1000PA

| 1000 Prehistorc Animals | Dinosaurs, Fossils, Ruins | Articles and News |

  • Home
  • Anthropology
  • Archaeology
  • Evolution

    • Evolution / Charles Darwin

      Life on Earth evolved from a universal common ancestor approximately 3.8 billion years ago...

  • Paleontology

Wed06282017

Last update04:28:52 PM GMT

Back Paleontology Paleontology 'Dinosaur bends' caused by prolonged diving

'Dinosaur bends' caused by prolonged diving

  • PDF

1000pa (Aug. 15, 2012) — Dinosaurs-like creatures may have injured themselves during leisurely deep-sea diving trips and not from resurfacing too quickly, as previously thought.


Share This:
See Also:

A recent study identified bone deformities on the fossilized remains of Ichthyosarians, which were giant dolphin-like reptiles that first appeared about 245 million years ago.

The lesions were similar to those human divers develop as a result of changes in body pressure, and suggest the reptiles suffered from a version of 'the bends'.

A new analysis by University of Melbourne pathologist Associate Professor John Hayman -- published in the latest edition of the Naturwissenschaften: Science of Nature journal -- sought to explain what may have caused the bone lesions.

That research argues the scarring may be the result of deep diving and spending too long at depth, causing excess nitrogen to be dissolved in the body, and not from quick ascents as previously thought.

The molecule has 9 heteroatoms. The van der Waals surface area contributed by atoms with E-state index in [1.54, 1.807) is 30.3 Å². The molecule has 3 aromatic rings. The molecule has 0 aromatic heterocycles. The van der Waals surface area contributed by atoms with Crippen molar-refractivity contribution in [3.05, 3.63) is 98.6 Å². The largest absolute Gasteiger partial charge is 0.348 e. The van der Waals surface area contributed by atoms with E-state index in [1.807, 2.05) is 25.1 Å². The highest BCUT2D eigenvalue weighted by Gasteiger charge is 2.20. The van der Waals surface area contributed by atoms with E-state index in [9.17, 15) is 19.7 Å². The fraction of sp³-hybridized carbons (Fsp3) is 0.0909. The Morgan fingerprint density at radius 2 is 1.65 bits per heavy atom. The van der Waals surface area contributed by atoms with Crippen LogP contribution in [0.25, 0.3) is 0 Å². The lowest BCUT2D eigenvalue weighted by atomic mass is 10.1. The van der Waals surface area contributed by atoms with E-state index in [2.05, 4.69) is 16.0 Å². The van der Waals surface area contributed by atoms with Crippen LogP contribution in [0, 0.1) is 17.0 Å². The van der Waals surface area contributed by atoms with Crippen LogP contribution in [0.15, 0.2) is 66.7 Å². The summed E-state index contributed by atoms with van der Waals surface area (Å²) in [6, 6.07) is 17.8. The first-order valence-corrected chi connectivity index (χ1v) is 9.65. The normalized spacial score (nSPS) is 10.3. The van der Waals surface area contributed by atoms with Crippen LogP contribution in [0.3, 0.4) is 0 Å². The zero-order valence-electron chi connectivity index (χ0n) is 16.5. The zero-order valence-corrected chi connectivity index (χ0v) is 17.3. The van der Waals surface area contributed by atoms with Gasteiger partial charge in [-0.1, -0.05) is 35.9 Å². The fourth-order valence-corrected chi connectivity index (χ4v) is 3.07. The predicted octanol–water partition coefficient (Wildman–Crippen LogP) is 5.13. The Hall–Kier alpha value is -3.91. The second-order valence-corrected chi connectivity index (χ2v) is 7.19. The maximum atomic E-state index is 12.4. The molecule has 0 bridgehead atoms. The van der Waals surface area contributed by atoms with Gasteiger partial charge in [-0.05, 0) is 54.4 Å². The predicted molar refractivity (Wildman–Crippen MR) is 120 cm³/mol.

"Ichthyosarians probably evolved the ability to dive deeper and to remain at depth for longer periods," Professor Hayman said.

"An alternative explanation is that the reptiles developed decompression sickness from being trapped in shallow water by predators.

"It wasn't from sudden and rapid ascents," he said.

Associate Professor Hayman said the dangerous practice of deep sea diving wouldn't have affected the replites' long-term survival because any ill effects would have developed later in life.

"The lesions wouldn't have been enough to kill the animal, and wouldn't have affected it's ability to hunt or breed."

Professor Hayman said the new analysis was possible because structure of modern humans' necks are very similar to the prehistoric reptiles.

"The arterial blood supply to the humerus and other bones such as the neck of the femur is highly conserved. It has remained much the same for 250 million years."

Share this story on Facebook, Twitter, and Google:

Other social bookmarking and sharing tools:


Story Source:

The above story is reprinted from materials provided by University of Melbourne.

Note: Materials may be edited for content and length. For further information, please contact the source cited above.


Journal Reference:

  1. John Hayman. Deep-diving dinosaurs. Naturwissenschaften: Science of Nature, 2012 DOI: 10.1007/s00114-012-0937-x

Note: If no author is given, the source is cited instead.

Disclaimer: Views expressed in this article do not necessarily reflect those of ScienceDaily or its staff.

First Bird

First Bird
What was the earliest known bird?

Unexplained artifacts

unexplained artifacts
The 10 most amazing unexplained artifacts

Evolution

Timeline: Human Evolution

Biggest Dinosaurs

The 10 Biggest Dinosaurs

Fossils 

Fossil Formation: How Do Fossils Form?
 

Book review

Dinosaurs Encyclopedia

Book Review

Dinosaurs: The Most Complete, Up-to-Date Encyclopedia for Dinosaur Lovers of All Ages ... WRITTEN BY A PROFESSIONAL paleontologist specifically for young readers, this guide to the Dinosauria is packed...